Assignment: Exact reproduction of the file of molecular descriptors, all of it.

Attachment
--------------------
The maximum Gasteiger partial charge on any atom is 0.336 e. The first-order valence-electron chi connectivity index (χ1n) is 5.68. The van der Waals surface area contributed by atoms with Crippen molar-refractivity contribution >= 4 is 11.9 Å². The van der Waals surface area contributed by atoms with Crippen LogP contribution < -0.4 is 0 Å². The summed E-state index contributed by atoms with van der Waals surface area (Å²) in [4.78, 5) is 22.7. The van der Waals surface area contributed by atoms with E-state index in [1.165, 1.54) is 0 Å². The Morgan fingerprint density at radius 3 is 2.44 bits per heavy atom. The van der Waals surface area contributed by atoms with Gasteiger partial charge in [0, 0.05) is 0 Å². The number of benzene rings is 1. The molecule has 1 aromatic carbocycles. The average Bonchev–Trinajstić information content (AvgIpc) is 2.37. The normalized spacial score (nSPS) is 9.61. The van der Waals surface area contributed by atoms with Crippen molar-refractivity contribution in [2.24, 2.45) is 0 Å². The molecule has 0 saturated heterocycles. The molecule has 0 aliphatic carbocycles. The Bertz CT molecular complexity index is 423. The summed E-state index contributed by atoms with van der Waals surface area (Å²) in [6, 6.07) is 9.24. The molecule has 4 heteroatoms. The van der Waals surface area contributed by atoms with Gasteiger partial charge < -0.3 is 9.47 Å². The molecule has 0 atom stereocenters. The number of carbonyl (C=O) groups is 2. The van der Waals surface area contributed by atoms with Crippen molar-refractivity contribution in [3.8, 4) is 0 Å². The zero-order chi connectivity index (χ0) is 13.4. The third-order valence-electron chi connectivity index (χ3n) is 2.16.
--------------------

The maximum Gasteiger partial charge on any atom is 0.336 e. The first-order valence-electron chi connectivity index (χ1n) is 5.68. The van der Waals surface area contributed by atoms with Crippen molar-refractivity contribution >= 4 is 11.9 Å². The van der Waals surface area contributed by atoms with Crippen LogP contribution < -0.4 is 0 Å². The summed E-state index contributed by atoms with van der Waals surface area (Å²) in [4.78, 5) is 22.7. The van der Waals surface area contributed by atoms with E-state index in [1.165, 1.54) is 0 Å². The Morgan fingerprint density at radius 3 is 2.44 bits per heavy atom. The van der Waals surface area contributed by atoms with Gasteiger partial charge in [0, 0.05) is 0 Å². The number of benzene rings is 1. The molecule has 1 aromatic carbocycles. The average Bonchev–Trinajstić information content (AvgIpc) is 2.37. The normalized spacial score (nSPS) is 9.61. The van der Waals surface area contributed by atoms with Crippen molar-refractivity contribution in [2.24, 2.45) is 0 Å². The molecule has 0 saturated heterocycles. The molecule has 0 aliphatic carbocycles. The Bertz CT molecular complexity index is 423. The summed E-state index contributed by atoms with van der Waals surface area (Å²) in [6, 6.07) is 9.24. The molecule has 4 heteroatoms. The van der Waals surface area contributed by atoms with Gasteiger partial charge < -0.3 is 9.47 Å². The molecule has 0 atom stereocenters. The number of carbonyl (C=O) groups is 2. The van der Waals surface area contributed by atoms with Crippen molar-refractivity contribution in [3.8, 4) is 0 Å². The zero-order chi connectivity index (χ0) is 13.4. The third-order valence-electron chi connectivity index (χ3n) is 2.16.